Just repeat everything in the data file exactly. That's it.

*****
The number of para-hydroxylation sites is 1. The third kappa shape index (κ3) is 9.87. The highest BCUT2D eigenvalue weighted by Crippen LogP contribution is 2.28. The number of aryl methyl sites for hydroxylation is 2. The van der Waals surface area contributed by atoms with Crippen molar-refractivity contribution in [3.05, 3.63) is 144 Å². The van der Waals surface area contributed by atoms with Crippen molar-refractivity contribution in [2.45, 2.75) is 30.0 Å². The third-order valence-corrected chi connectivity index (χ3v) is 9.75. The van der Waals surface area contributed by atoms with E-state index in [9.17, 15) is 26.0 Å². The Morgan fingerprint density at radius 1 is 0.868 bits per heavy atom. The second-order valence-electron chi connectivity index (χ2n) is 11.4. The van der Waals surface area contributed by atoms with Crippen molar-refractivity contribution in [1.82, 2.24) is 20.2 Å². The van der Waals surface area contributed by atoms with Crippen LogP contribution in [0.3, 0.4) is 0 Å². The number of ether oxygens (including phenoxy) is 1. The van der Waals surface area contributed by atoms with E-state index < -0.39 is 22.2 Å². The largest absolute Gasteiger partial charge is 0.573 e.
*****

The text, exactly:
The number of para-hydroxylation sites is 1. The third kappa shape index (κ3) is 9.87. The highest BCUT2D eigenvalue weighted by Crippen LogP contribution is 2.28. The number of aryl methyl sites for hydroxylation is 2. The van der Waals surface area contributed by atoms with Crippen molar-refractivity contribution in [3.05, 3.63) is 144 Å². The van der Waals surface area contributed by atoms with Crippen molar-refractivity contribution in [2.45, 2.75) is 30.0 Å². The third-order valence-corrected chi connectivity index (χ3v) is 9.75. The van der Waals surface area contributed by atoms with E-state index in [9.17, 15) is 26.0 Å². The Morgan fingerprint density at radius 1 is 0.868 bits per heavy atom. The second-order valence-electron chi connectivity index (χ2n) is 11.4. The van der Waals surface area contributed by atoms with Crippen molar-refractivity contribution in [1.82, 2.24) is 20.2 Å². The van der Waals surface area contributed by atoms with Crippen LogP contribution in [0.3, 0.4) is 0 Å². The number of ether oxygens (including phenoxy) is 1. The van der Waals surface area contributed by atoms with E-state index < -0.39 is 22.2 Å². The largest absolute Gasteiger partial charge is 0.573 e.